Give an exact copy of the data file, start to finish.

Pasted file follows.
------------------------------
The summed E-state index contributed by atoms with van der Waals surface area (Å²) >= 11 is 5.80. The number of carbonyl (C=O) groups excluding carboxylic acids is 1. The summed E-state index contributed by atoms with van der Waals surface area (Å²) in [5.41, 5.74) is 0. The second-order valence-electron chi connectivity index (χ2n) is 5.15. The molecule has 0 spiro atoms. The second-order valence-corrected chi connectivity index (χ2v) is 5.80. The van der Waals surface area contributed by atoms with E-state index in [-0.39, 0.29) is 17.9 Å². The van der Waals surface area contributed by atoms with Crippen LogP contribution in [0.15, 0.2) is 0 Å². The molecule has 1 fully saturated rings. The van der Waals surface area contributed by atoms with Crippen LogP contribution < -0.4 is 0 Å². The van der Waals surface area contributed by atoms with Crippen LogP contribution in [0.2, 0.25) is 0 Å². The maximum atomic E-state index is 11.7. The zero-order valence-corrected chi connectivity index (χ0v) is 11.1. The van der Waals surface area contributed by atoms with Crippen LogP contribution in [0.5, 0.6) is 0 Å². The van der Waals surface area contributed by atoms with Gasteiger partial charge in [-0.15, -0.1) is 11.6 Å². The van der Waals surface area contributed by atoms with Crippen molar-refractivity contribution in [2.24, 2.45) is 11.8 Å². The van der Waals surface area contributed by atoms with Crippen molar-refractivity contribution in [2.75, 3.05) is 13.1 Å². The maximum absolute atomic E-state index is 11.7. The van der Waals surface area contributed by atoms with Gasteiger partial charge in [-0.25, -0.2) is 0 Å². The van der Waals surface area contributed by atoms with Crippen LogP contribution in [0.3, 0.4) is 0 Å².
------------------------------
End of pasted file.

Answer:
The summed E-state index contributed by atoms with van der Waals surface area (Å²) >= 11 is 5.80. The number of carbonyl (C=O) groups excluding carboxylic acids is 1. The summed E-state index contributed by atoms with van der Waals surface area (Å²) in [5.41, 5.74) is 0. The second-order valence-electron chi connectivity index (χ2n) is 5.15. The molecule has 0 spiro atoms. The second-order valence-corrected chi connectivity index (χ2v) is 5.80. The van der Waals surface area contributed by atoms with E-state index in [-0.39, 0.29) is 17.9 Å². The van der Waals surface area contributed by atoms with Crippen LogP contribution in [0.15, 0.2) is 0 Å². The molecule has 1 fully saturated rings. The van der Waals surface area contributed by atoms with Crippen LogP contribution < -0.4 is 0 Å². The van der Waals surface area contributed by atoms with Crippen LogP contribution in [0.2, 0.25) is 0 Å². The maximum atomic E-state index is 11.7. The zero-order valence-corrected chi connectivity index (χ0v) is 11.1. The van der Waals surface area contributed by atoms with Crippen LogP contribution in [0.5, 0.6) is 0 Å². The van der Waals surface area contributed by atoms with Gasteiger partial charge in [-0.15, -0.1) is 11.6 Å². The van der Waals surface area contributed by atoms with Crippen molar-refractivity contribution in [2.24, 2.45) is 11.8 Å². The van der Waals surface area contributed by atoms with Crippen molar-refractivity contribution in [2.75, 3.05) is 13.1 Å². The maximum absolute atomic E-state index is 11.7. The van der Waals surface area contributed by atoms with Gasteiger partial charge in [-0.25, -0.2) is 0 Å². The van der Waals surface area contributed by atoms with Crippen LogP contribution in [0.3, 0.4) is 0 Å².